The opposition parties' calls for International Co-operation Minister Bev Oda to resign got louder Wednesday over her admitted role in doctoring a document that cut off funding to a faith-based foreign aid agency.

During question period Wednesday, NDP Leader Jack Layton accused Oda of being "unworthy of being a minister," and accused Prime Minister Stephen Harper of "condoning the forging of documents," and "misleading the House of Commons."

Layton said: "She forged a document and used the bureaucracy to cover it up. She is unworthy of being a minister." He went on to ask when the funding to KAIROS, the faith-based agency, would be restored.

Harper continued to defend his minister, saying that she had fulfilled her duty as a minister by ensuring Canadian taxpayers' money was properly spent, and that the final decision on the funding was hers as the head of the Canadian International Development Agency (CIDA).

"(Her) decision was contrary to a recommendation that she received from unelected officials, but in a democracy it is elected officials who decide how to spend taxpayers' money," Harper said.

At a press conference earlier Wednesday Liberal Leader Michael Ignatieff vowed his party will continue calling for Oda's resignation, saying her presence in Parliament is an affront to "the integrity of the democratic system."

Oda has faced tough questions and criticism since she acknowledged on Monday she had a role in changing the document.

She had previously told a Commons committee she didn't know how the document approving the funding had come to have the word "not" added in, effectively cancelling the funds.

Oda's admission prompted opposition MPs to call for her to be found in contempt of Parliament.

"This is about democracy. You cannot have a democracy if a minister of the Crown fails to tell the truth to the people elected by the people to get at the truth. That's why she has to go," Ignatieff said.

"This is not about her personally, this is not about Mr. Harper, it's about the integrity of the democratic system. Of course she has to go."

The House of Commons foreign affairs committee has voted in support of a motion rebuking Oda, and was expected to submit a report to House Speaker Peter Milliken, but a decision on the recommendations is not expected for several weeks. Parliamentary scholar Ned Franks said Wednesday the contempt of Parliament accusations may have merit.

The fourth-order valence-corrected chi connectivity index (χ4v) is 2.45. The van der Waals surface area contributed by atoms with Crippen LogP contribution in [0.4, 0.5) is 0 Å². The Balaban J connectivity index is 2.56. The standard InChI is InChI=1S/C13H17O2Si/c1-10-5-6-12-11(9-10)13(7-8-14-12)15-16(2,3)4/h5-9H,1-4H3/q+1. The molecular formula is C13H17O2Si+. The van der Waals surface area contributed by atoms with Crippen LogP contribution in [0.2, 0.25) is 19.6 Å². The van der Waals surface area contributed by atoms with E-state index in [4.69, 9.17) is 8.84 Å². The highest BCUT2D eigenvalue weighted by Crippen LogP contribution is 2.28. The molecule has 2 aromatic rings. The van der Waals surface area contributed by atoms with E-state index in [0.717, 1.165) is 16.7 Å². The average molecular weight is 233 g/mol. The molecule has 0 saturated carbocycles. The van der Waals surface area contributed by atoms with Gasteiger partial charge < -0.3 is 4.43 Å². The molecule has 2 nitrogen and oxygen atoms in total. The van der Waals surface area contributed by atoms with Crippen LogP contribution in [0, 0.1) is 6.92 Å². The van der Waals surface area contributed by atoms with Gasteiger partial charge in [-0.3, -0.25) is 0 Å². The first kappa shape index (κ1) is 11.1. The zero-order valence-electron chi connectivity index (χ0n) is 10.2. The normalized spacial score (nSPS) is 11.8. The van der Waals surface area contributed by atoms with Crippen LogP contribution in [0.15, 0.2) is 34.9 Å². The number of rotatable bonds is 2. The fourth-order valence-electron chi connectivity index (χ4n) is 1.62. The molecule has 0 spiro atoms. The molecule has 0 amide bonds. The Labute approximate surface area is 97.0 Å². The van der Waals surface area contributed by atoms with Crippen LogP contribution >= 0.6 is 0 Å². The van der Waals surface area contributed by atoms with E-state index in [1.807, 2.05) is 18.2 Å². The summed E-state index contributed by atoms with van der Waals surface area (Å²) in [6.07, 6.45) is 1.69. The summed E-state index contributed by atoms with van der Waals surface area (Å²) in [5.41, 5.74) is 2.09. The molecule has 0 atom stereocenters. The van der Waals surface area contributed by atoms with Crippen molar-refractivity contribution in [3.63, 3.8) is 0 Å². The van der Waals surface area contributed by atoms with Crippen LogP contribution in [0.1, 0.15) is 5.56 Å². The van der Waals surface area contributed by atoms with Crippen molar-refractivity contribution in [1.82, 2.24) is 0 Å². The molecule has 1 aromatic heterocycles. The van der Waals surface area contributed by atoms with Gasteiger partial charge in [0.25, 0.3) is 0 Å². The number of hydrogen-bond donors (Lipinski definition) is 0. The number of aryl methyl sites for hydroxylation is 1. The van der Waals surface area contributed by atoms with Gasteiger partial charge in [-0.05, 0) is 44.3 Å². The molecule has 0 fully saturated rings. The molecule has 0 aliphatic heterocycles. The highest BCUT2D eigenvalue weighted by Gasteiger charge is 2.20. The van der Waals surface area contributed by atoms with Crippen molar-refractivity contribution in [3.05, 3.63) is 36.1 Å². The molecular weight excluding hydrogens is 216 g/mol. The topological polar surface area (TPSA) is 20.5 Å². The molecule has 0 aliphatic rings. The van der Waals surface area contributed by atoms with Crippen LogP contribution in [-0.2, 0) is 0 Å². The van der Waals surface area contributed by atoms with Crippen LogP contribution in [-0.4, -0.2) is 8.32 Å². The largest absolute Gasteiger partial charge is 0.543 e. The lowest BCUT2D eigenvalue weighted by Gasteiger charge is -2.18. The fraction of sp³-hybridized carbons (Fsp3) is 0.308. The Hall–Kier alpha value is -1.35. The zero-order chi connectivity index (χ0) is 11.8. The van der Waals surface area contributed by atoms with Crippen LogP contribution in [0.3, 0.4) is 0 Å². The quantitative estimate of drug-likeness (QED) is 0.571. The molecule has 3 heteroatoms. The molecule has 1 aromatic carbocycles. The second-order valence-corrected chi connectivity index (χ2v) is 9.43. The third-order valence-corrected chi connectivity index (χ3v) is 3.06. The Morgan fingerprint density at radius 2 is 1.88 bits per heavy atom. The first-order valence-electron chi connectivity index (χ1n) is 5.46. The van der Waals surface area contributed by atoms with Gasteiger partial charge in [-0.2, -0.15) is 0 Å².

"Falsification of documents, as far as I know, is a criminal offence and that document was falsified," Franks, a professor emeritus at Queen's University, told CTV News.

So far, Harper has stuck by Oda, dismissing calls for her to resign or be fired.

However, he has not directly addressed the issue of Oda doctoring a document signed by CIDA officials.

The document that was altered was a statement recommending millions of dollars in funding for KAIROS, a faith-based overseas development group.

Oda and two CIDA officials had signed it. However, "not" was later scrawled on the document.

Nipa Banerjee, a former CIDA employee who now teaches at the University of Ottawa, said agency employees only send memos to the minister when they are recommending that funding for a project be approved.

Banerjee told CTV's Power Play Wednesday that in her 30 years at the agency, it was never standard practice to alter a document.

"Normally what (the minister) does is to write down that ‘I do not approve this project,' but she would not alter the memo," Banerjee said.

On Wednesday, Ignatieff accused Harper of ordering Oda to change her position to reflect the PMO's stance, saying "That came straight from the Prime Minister's Office."

"They put the 'not' in on orders from the Prime Minister's Office and then she's sent out to a parliamentary committee to basically tell untruths to the Canadian people and their representatives," Ignatieff said.

"I just think this is really simple, this woman, this minister, has to go."

When asked what proof he had that the order had come directly from the PMO, Ignatieff said only that "nothing happens in this building without the explicit, expressed authorization of the prime minister."